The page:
Monday, May 5, 2014
Nesting Black-capped Vireos
I was in western Oklahoma for the Lesser Prairie-Chicken Festival the last weekend in April, and then headed a bit further south to Oklahoma’s Wichita Mountains. That’s long been one of my favorite places on the planet, and it also was a favorite for my dog Photon. She died on April 7, and I decided I’d bring some of her ashes to this lovely place that made her so happy. Photon and I had spent several days camping in the Wichitas in May 2007, during a wonderfully wet year, when the entire area was cloaked in magnificent blossoms. I took my favorite photo of her on a field covered in Mexican Hats.
Now much of Oklahoma is in the midst of an extended and long-standing drought, and it was a bit earlier in the season, so flowers were few and far between on April 28. I’d left Woodward, in northwestern Oklahoma, at mid-morning under heavy cloud cover, and arrived in the Wichitas in early afternoon to a gorgeous blue sky dotted with puffy cumulus clouds.
After picking my campsite, I headed to my favorite spot for Black-capped Vireos, where Photon and I had spent a lot of time, in hopes that the first vireo might have arrived. Last spring I was in the Wichitas a couple of days later, and a young male was singing up a storm, establishing his first territory.
I hoped I’d run into him again. I reached the spot, and found a lovely patch of yellow flowers for Photon’s ashes.
The moment I gently smoothed the ashes on the ground beneath the flowers, a Black-capped Vireo started singing.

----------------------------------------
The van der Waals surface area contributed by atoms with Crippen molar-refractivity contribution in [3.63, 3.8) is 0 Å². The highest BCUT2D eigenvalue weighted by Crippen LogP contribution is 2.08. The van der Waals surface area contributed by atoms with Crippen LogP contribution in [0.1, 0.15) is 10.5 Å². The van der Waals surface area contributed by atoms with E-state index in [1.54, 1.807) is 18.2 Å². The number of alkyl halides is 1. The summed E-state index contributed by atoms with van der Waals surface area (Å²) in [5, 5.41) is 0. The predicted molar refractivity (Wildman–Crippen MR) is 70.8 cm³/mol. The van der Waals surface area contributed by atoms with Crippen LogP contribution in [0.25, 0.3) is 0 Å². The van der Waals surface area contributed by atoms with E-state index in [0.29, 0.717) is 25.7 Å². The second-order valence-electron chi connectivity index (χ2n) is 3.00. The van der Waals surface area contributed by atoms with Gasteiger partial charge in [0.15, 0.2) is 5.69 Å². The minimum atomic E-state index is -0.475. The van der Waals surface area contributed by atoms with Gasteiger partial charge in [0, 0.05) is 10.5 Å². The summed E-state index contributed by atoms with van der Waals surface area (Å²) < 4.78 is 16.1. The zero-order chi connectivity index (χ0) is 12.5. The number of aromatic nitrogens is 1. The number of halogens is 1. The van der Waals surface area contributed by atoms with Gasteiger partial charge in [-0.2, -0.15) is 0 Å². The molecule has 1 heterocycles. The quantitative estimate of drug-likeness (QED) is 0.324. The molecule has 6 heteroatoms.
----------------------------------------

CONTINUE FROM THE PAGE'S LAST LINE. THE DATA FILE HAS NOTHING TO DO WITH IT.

He sang just a few songs, and then ducked into a thicket right near the flowers. Soon I spotted both him and a second vireo—a female. This guy was an unbanded adult—exactly what my male from last year would now be, so although it's impossible to be certain, there’s a better than even chance that this was he. Both he and the female were gathering nesting materials.
He sang only a few times during the two hours I was there, and seemed to wander farther away from the thicket where the nest had to be than the female did. She tugged at strands of spider silk, and wadded up bunches of it to carry back to the thicket.
I took lots of photos of her. The male came into view several times, too.
Another male turned up on the territory briefly, long enough that the nesting male sang several songs in a row, but once he seemed sure that the other male had gone, my guy started gathering nest materials again. I’d not had a chance to observe many females before, and it was thrilling to witness this moment in a mated pair’s life cycle, in the process of bringing brand new Black-capped Vireos to the planet. I was in the perfect place at the perfect moment, and could think of Photon without crying for the first time since she died. I spent a couple of hours with the vireos and then went to my campground. I was in the same spot, or close to the same spot, I’d camped with Photon in 2007.
That time it rained almost every evening. This time I fell asleep to Chuck-will’s-widows and nighthawks.
I stopped by the vireo spot again in the morning. This time a photographer was there—a refuge guide had told him it was a good spot for seeing them. He was listening for songs and hadn’t found the birds yet—like most people, he didn’t realize that singing rates ebb and flow at specific points in the nesting cycle. Males sing most before they attract a mate and then again once the nest is built and the female is incubating. I explained this and showed him where to watch without blocking their path to the nest site. Then I left him to enjoy them in the quiet loveliness I’d had the day before. It was time to head home.
Posted by Laura Erickson at 9:19 AM